With its extremely large theoretical capacity, metallic lithium could be a good choice as an anode in future energy storage devices. This has resulted in a surge of interest in lithium metal batteries, particularly Li-O2 varieties. Problems with metallic lithium anodes include volume variations and the production of lithium dendrites during charge/discharge cycles, which can lead to harmful short circuits and limit their practical applicability.
After synthesising a Zn,Co bimetallic zeolitic imidazolate framework (ZIF), researchers from Qingdao University of Science and Technology, China, led by Ziyang Guo and Lei Wang, were able to calcine the framework to obtain Zn,Co-containing N-doped porous carbon nanocubes. In LiO2 batteries, the nanocubes can function as an anode’s lithiophilic host material (pictured schematically).
At room temperature, the Co2+ and Zn2+ salts were combined with 2-methylimidazole to create the Zn/Co-ZIF precursor. To create the necessary porous nanocubes, the precursor was calcined at 800 °C in an argon environment. Pores in the carbon framework created by zinc vapour during calcination can be used to store lithium and limit the volume change of the electrode. Also, the nanocubes’ abundance of lithiophilic Co- or N-based functional groups facilitates the uniform deposition of lithium.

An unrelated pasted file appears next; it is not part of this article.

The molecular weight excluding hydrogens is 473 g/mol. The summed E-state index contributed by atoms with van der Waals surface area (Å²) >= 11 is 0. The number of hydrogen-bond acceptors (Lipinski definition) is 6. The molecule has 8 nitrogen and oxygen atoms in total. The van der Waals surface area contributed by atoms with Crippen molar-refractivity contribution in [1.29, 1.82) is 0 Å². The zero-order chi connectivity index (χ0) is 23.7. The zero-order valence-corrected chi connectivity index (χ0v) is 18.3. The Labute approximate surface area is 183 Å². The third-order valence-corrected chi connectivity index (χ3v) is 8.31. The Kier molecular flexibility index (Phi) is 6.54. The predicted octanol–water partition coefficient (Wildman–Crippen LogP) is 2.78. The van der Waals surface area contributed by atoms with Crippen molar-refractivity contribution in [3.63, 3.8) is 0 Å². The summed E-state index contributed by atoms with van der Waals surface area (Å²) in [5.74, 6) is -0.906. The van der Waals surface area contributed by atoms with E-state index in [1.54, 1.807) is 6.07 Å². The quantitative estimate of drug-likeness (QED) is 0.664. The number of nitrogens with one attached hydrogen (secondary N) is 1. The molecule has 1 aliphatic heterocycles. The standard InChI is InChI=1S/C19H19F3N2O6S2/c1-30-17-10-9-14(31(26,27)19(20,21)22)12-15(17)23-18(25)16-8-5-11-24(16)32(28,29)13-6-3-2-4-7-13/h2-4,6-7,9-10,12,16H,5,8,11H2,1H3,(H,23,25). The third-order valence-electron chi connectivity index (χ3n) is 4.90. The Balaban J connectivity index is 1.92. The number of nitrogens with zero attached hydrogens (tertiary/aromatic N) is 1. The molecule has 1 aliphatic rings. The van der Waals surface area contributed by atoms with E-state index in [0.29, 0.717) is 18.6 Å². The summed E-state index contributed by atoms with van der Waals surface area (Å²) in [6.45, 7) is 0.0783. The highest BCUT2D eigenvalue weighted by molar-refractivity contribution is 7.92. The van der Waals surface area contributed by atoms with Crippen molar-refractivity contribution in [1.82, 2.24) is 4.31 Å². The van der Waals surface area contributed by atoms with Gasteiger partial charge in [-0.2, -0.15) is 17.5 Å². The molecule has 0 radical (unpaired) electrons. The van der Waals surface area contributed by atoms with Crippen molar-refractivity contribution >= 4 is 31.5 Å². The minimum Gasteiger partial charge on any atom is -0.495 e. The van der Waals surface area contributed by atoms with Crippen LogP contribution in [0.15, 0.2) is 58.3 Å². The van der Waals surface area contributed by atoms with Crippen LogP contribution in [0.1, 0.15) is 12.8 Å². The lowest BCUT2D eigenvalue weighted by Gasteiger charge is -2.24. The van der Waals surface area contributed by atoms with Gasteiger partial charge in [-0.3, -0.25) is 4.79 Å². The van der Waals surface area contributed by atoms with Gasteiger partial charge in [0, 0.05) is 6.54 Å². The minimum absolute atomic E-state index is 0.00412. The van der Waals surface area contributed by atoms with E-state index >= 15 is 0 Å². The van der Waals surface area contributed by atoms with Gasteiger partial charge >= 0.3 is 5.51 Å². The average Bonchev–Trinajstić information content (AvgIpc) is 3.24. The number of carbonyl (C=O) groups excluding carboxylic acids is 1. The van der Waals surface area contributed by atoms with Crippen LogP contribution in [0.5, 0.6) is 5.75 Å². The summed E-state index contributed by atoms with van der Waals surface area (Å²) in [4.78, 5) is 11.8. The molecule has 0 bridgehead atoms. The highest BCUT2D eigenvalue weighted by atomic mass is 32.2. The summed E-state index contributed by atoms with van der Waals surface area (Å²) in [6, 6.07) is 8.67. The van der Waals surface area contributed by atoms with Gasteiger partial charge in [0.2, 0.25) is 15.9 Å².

By incorporating the nanocubes into a lithiated composite anode, the voltage profile is stabilised and the overpotential is reduced, resulting in a full Li-O2 cell that can operate continuously for over 200 cycles. These findings may be applicable to the development of lithium metal anodes for high-capacity Li-O2 batteries.